16 Feb 2006
'Keep Breathing' by The Durutti Column out 27 Feb 2006 
After a couple of false starts, the new album by The Durutti Column, 'Keep Breathing', will finally be in the shops on Monday 27 February.

Written and played almost entirely by Vini Reilly, the album is built out of ideas generated over the last year and was inspired by African hip hop, traditional Jewish music (Klezmer) and 1930's piano music by Art Tatum.

The 12 tracks were created over 3 months in a room "not much bigger than a broom cupboard" using only one microphone and whatever time and equipment Reilly and the album's programmer Ben Roberts had spare. This inventiveness adds to the richness of Reilly's amazing "honey wrapped in sandpaper" guitar playing.

The gorgeous song 'Maggie' samples a school choir he heard on the BBC 14 years ago, while other tracks such as the defiant 7 minute long love song, 'Let Me Tell You Something' are just as powerful and reflective, showing the positive frame of mind Vini was in when making the record.

The new album is more polished and less haphazard than his previous efforts and Durutti Column have also committed to touring it extensively in 2006, with a live band consisting of Keir Stewart, Bruce Mitchell on drums and John Metcalfe on viola.

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Thanks to Phil Jones.

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Biting Tongues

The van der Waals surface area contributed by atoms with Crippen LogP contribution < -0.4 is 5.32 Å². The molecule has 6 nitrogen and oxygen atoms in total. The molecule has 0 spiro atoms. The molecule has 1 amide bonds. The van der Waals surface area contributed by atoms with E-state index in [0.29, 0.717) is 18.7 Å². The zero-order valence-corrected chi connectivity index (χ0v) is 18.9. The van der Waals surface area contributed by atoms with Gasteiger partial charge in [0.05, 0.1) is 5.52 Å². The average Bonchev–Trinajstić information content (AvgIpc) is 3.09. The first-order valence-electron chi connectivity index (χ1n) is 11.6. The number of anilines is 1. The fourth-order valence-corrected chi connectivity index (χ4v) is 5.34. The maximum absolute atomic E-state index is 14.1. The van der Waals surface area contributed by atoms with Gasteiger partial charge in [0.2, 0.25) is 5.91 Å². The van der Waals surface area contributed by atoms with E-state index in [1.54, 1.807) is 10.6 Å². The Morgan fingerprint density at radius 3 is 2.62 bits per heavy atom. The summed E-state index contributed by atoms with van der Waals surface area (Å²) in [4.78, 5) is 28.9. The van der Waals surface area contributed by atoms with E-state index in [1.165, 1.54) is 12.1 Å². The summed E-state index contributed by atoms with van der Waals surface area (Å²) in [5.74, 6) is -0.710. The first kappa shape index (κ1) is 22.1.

In the grey days of late 1970s post-punk Manchester, youth culture was a serious affair: every musical performance was measured mostly by the conviction of its delivery. The term 'New Wave' opened up free vistas where acquired skills could once again be exercised after punk's monochrome blur. It could be applied to anything from a James 'Blood' Ulmer record to the latest Throbbing Gristle release, Magazine to Swell Maps. Move outside that terrain into Sun Ra, Parliament, Frank Sinatra and Martin Denny, and your options were suddenly without limit...

Then came Tony Wilson's Factory Club (at the Russell Club in Hulme) offering an open invitation to experiment that was taken up when Ken Hollings, Howard Walmsley, Eddie Sherwood and a few others decided to make some noise to accompany their 16mm silent epic Biting Tongues. A further performance followed a few weeks later, when Colin Seddon and Graham Massey disbanded their Post Natals project and joined up. The film itself, a flashing series of negative images, became a memory; the name remained.

- extract from the LTM Biting Tongues biography

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The Durutti Column